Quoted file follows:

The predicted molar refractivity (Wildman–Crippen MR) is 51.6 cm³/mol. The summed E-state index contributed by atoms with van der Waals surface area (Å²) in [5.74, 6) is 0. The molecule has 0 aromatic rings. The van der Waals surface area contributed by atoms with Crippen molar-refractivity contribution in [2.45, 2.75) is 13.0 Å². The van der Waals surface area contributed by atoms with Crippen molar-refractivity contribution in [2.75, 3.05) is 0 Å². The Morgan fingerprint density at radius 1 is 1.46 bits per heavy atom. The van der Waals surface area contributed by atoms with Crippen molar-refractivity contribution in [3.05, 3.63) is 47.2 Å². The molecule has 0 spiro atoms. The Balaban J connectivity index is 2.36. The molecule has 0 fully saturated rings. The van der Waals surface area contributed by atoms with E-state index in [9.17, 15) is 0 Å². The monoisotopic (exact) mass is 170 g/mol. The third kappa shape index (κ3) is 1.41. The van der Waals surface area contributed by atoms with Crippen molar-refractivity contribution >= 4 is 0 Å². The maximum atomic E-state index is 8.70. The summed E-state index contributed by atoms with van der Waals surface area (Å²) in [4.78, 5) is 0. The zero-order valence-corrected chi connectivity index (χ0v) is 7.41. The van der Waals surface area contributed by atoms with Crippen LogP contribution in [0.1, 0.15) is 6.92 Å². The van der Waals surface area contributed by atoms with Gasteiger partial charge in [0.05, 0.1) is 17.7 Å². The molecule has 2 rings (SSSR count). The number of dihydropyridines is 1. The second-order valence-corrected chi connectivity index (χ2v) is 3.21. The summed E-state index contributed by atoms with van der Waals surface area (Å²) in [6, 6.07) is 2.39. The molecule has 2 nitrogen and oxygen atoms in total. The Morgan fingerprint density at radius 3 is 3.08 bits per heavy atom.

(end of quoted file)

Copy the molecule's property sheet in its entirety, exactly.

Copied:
The predicted molar refractivity (Wildman–Crippen MR) is 51.6 cm³/mol. The summed E-state index contributed by atoms with van der Waals surface area (Å²) in [5.74, 6) is 0. The molecule has 0 aromatic rings. The van der Waals surface area contributed by atoms with Crippen molar-refractivity contribution in [2.45, 2.75) is 13.0 Å². The van der Waals surface area contributed by atoms with Crippen molar-refractivity contribution in [2.75, 3.05) is 0 Å². The Morgan fingerprint density at radius 1 is 1.46 bits per heavy atom. The van der Waals surface area contributed by atoms with Crippen molar-refractivity contribution in [3.05, 3.63) is 47.2 Å². The molecule has 0 spiro atoms. The Balaban J connectivity index is 2.36. The molecule has 0 fully saturated rings. The van der Waals surface area contributed by atoms with E-state index in [9.17, 15) is 0 Å². The monoisotopic (exact) mass is 170 g/mol. The third kappa shape index (κ3) is 1.41. The van der Waals surface area contributed by atoms with Crippen molar-refractivity contribution >= 4 is 0 Å². The maximum atomic E-state index is 8.70. The summed E-state index contributed by atoms with van der Waals surface area (Å²) in [4.78, 5) is 0. The zero-order valence-corrected chi connectivity index (χ0v) is 7.41. The van der Waals surface area contributed by atoms with Crippen LogP contribution in [0.1, 0.15) is 6.92 Å². The van der Waals surface area contributed by atoms with Gasteiger partial charge in [0.05, 0.1) is 17.7 Å². The molecule has 2 rings (SSSR count). The number of dihydropyridines is 1. The second-order valence-corrected chi connectivity index (χ2v) is 3.21. The summed E-state index contributed by atoms with van der Waals surface area (Å²) in [6, 6.07) is 2.39. The molecule has 2 nitrogen and oxygen atoms in total. The Morgan fingerprint density at radius 3 is 3.08 bits per heavy atom.